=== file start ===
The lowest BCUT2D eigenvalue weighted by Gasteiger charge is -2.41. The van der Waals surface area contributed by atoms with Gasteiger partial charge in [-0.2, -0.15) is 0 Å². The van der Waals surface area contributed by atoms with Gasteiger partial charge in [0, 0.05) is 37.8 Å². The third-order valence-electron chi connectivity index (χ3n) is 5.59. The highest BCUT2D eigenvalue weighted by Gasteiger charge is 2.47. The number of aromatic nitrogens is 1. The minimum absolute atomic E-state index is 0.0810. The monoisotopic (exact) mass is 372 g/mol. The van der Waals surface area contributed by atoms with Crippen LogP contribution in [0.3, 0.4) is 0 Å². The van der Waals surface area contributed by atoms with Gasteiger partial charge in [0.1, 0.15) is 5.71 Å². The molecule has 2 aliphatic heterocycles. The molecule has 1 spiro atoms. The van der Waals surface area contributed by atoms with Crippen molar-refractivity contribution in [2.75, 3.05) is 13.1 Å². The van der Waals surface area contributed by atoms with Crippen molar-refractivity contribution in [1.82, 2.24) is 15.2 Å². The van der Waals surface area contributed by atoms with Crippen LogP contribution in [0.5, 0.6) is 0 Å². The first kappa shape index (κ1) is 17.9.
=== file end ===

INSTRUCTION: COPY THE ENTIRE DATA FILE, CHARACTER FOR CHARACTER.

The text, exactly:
The lowest BCUT2D eigenvalue weighted by Gasteiger charge is -2.41. The van der Waals surface area contributed by atoms with Gasteiger partial charge in [-0.2, -0.15) is 0 Å². The van der Waals surface area contributed by atoms with Gasteiger partial charge in [0, 0.05) is 37.8 Å². The third-order valence-electron chi connectivity index (χ3n) is 5.59. The highest BCUT2D eigenvalue weighted by Gasteiger charge is 2.47. The number of aromatic nitrogens is 1. The minimum absolute atomic E-state index is 0.0810. The monoisotopic (exact) mass is 372 g/mol. The van der Waals surface area contributed by atoms with Crippen LogP contribution in [0.3, 0.4) is 0 Å². The van der Waals surface area contributed by atoms with Gasteiger partial charge in [0.1, 0.15) is 5.71 Å². The molecule has 2 aliphatic heterocycles. The molecule has 1 spiro atoms. The van der Waals surface area contributed by atoms with Crippen molar-refractivity contribution in [2.75, 3.05) is 13.1 Å². The van der Waals surface area contributed by atoms with Crippen molar-refractivity contribution in [1.82, 2.24) is 15.2 Å². The van der Waals surface area contributed by atoms with Crippen LogP contribution in [0.5, 0.6) is 0 Å². The first kappa shape index (κ1) is 17.9.